Piaggio & C.S.p.A. v. The Bank of Nova Scotia, No. 1, 2011
11 Pages Posted: 12 May 2013
Date Written: 2011
This article analyzes a moderately complex documentary compliance case that involved the misnaming of the beneficiary on various documents and the failure to present the original of the letter of credit. The piece concludes that courts must not impose factual inquiry duties on credit issuers who should be able to dishonor when the beneficiary’s name on documents varies the name in the credit itself and should not be required to take bonds or other security when the beneficiary fails to present the original of the credit as the letter of credit requires.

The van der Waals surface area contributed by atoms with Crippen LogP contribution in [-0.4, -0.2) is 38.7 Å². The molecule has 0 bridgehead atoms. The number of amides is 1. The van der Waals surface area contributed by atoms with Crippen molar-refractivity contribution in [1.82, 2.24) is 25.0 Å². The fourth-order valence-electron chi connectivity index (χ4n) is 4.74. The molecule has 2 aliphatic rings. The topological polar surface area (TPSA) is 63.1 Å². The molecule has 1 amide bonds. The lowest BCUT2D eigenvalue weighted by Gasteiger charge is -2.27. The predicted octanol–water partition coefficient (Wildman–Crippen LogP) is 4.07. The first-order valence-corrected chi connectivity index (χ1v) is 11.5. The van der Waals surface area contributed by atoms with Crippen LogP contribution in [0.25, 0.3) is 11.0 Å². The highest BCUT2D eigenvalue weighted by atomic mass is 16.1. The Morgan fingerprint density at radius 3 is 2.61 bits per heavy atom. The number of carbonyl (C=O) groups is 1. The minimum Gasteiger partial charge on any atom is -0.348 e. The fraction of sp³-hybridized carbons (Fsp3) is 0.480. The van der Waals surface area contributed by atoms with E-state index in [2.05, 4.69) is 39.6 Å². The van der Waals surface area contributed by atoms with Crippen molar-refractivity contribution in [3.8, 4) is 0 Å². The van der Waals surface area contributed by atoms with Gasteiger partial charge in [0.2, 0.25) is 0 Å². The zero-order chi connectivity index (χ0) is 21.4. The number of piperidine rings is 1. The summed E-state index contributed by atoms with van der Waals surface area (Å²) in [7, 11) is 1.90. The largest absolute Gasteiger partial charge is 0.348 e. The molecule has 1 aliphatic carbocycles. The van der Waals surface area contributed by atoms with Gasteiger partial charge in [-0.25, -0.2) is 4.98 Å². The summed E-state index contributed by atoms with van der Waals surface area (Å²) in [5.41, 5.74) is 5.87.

Suggested Citation: Suggested Citation
Dolan, John, Documentary Compliance in Letter of Credit Law: What’s in a Name, and What Need for an Original? (2011). Piaggio & C.S.p.A. v. The Bank of Nova Scotia, No. 1, 2011; Wayne State University Law School Research Paper No. 2013-15. Available at SSRN: https://ssrn.com/abstract=2263465